4 min

Queen in the House

Dikodomy mixes, matches-and spins

AWAY FROM NORMALCY. Dikodomy sees in house music a coming together of community, a rebellion against the norm. And a still vital part of gay culture. Credit: Matthew Lester

Michael Venus: What did it take for you to become a disc jockey?

Dikodomy: Well, I guess the first thing that got me into being a DJ was love of the music. I think ever since I was in high school, I would listen to underground house music, watch Much Music’s Extenda-Mix, Electric Circus and followed the whole movement and fell in love with it. Then I befriended some DJs, like Quest. I would hang out at Celebrities and The Odyssey when he would play and really absorbed everything I could. I later met Leanne at The Rhythm Institute through taking a course and really enjoyed it. Then I started thinking that this may be something I would like to investigate, and ever since have just loved it!

MV: What do you think draws you to want to be a pied piper of sorts?

D: I think it’s being able to choose what people are going to love to dance to. You read the crowd (you obviously can’t bring all your records). So I pick one I feel they’ll like and if they don’t … shame on them (giggles for days)!

MV: And dance, goddammitt! Have you ever had any nightmare moments?

D: Yes, I think it was the first time I DJd, at what was the Milk Lounge. It was a Friday night and the pitch control was not working on the turntables, and I could not mix anything properly, so I just gave up and sort of played just one song after another. No-one was there anyway. There have also been a few train wrecks but those are expected.

MV: House music was underground for so long and then really overdone here in Vancouver. Some people would even say house is dead, like they said about disco (which is ridiculous-people always like to dance to good dance music! Hello!) Anyhow, where do you say it is? Is it dead? Where is it going?

I don’t think it’s dead and I really hope it never dies ‘cuz I love it so much. I definitely think it’s evolving, mutating and changing, which I think is a good thing. When you look back at house then, it still has some of the same elements that it used to have, but it has definitely changed drastically since.

MV: As most of us know, house music started in Chicago and New York in the gay clubs being worked friendly by those legendary queens. It has always been a part of gay underground and culture.

The diva vocals, the drama: why is it that the gays-well not just the gays, since I kinda think we’re more evolved anyway (we both knowingly giggle)… No, but really, what is the fascination and why is it a part of our movement?

D: I think ever since disco in the ’70s, it’s been a place that brings people together to dance off some steam and enjoy themselves. Especially within the gay scene, it was one of the only places they could get a little crazy. It’s an escape of sorts, getting away from normalcy, letting go, drinks, pills for some.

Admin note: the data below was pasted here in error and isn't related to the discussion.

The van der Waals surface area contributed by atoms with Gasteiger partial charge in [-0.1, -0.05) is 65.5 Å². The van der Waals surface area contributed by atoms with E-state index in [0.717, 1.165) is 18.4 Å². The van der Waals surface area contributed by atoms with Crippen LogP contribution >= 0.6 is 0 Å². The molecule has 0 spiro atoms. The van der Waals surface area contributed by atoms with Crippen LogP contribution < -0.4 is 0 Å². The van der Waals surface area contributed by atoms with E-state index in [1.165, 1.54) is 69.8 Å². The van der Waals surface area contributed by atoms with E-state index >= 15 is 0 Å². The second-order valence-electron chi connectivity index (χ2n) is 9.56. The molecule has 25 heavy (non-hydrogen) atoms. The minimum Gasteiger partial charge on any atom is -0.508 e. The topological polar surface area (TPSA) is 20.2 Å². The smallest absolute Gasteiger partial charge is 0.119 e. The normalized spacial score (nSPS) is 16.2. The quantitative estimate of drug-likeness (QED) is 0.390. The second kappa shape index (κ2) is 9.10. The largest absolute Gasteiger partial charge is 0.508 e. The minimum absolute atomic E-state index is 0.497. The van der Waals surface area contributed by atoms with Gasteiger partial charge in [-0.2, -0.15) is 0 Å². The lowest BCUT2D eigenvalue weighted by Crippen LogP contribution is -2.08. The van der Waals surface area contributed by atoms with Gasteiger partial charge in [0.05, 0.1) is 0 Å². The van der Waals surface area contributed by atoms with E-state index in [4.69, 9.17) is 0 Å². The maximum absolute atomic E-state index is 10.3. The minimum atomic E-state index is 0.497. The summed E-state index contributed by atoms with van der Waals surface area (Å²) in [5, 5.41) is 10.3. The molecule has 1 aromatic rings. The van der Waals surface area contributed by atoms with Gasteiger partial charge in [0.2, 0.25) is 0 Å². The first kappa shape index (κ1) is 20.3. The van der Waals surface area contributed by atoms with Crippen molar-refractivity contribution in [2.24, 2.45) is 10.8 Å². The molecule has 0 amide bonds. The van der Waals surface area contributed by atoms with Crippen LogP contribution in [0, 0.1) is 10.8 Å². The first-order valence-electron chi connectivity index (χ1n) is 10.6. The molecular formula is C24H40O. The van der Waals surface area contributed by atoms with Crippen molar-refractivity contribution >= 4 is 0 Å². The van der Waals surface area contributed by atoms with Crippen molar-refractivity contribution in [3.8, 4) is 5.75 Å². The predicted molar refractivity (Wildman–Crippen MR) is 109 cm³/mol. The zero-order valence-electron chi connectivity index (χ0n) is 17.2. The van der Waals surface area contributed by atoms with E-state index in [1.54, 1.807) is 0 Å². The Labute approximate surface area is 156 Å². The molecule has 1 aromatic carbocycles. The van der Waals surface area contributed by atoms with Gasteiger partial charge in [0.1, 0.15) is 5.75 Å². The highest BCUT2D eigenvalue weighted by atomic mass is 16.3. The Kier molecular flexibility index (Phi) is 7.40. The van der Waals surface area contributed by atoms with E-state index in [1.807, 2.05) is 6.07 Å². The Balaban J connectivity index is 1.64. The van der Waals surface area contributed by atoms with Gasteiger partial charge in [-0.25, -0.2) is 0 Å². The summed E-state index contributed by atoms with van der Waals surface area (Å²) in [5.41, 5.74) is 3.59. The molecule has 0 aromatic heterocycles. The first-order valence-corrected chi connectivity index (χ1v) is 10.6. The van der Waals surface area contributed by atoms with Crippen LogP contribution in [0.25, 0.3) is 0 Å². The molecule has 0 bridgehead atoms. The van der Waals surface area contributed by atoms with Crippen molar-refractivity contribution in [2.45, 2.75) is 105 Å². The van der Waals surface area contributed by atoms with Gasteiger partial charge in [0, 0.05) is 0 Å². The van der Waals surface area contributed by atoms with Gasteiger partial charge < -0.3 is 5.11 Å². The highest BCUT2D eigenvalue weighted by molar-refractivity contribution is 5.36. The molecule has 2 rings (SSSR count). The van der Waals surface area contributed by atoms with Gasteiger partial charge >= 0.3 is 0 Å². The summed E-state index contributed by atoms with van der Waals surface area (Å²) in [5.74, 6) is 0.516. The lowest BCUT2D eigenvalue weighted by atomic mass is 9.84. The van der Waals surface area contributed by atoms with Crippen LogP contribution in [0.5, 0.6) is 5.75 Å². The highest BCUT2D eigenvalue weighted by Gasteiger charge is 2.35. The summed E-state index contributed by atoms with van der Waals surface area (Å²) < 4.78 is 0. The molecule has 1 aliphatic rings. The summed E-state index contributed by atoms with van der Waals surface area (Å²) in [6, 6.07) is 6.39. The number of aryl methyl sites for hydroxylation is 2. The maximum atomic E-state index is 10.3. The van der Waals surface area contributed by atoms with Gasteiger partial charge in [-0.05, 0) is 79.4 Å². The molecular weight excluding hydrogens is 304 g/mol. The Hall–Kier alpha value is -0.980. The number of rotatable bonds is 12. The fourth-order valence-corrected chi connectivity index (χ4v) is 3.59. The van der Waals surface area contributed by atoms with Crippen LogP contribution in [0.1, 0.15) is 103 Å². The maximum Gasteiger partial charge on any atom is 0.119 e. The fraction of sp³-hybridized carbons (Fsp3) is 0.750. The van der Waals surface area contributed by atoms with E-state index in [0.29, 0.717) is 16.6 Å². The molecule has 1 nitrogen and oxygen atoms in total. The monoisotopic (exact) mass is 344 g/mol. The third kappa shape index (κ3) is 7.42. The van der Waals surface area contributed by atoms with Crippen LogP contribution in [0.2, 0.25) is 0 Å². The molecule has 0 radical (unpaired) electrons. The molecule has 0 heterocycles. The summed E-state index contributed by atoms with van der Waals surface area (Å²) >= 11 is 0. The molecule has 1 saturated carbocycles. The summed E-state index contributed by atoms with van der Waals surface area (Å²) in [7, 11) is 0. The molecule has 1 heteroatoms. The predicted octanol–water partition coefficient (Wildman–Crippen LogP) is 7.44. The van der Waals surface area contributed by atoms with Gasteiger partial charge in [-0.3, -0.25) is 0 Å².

MV: You also moonlight at the art gallery?

D: I have been with the gallery for over five years and work in the visitors service department, servicing all the visitors as they come in.

MV: I bet you do. But on a more serious note, I heard you truly do enjoy servicing men. Is that true or am I way off?

D: Could be true, depends on the man.

MV: To be completely honest I’ve heard you are an extremely hungry bottom?

D: Perhaps, also depends on the man (nervous giggles). My mother can’t read this!

MV: Okay, we’ll break on this for a bit while we get to know your other, let’s say, more feminine side.

D: Ever since doing an art-school project involving creating a person or an image of some sort-I was just coming out of the closet at that point and figured this would help me experience drag… Drag queens to me at that point were symbolic, very out gay men, very visible in the community. So I started with a large collage of different drag queens and that led to three more years of school work both in critical studies and my disciplines in art (printmaking, photography and painting). I needed models so I thought I’d just do it myself. Needless to say the first few times were very tragic. I have since improved the make-up and costuming along with all the other lovely things. It’s really lots about the transformation and performance-it’s not about wanting to be a girl.

MV: I may be lying, but I think I also heard you love tucking?

D: Really like tucking? I have never tucked in my life! I am a non-tucking queen!

MV: We need a little background on you, so get blabbing!

D: Well, I came from my mummie’s womb, in Sydney, Australia. My mom was Canadian and my father was Australian. Mother got homesick and we returned to Vancouver where I continued my life. In Grade 12 I realized I didn’t have to be a doctor or a lawyer but that I could be an artist and go to school for that, which I did. I went to Emily Carr for the diploma program and then transferred over to the Emily Carr Institute of Art and Design for their fine-arts program, where I finished my degree.

MV: What turns your crank?

D: I like a very tall and burly man. Location is irrelevant-whatever or whereever-doing everything under the sun.

MV: Would two become one?

D: Probably.

MV: So would it be safe to say you’re a cub?

D: I pretty much identify as that.

MV: So you have a cubby hole! Any last words?

D: My mother can’t read this!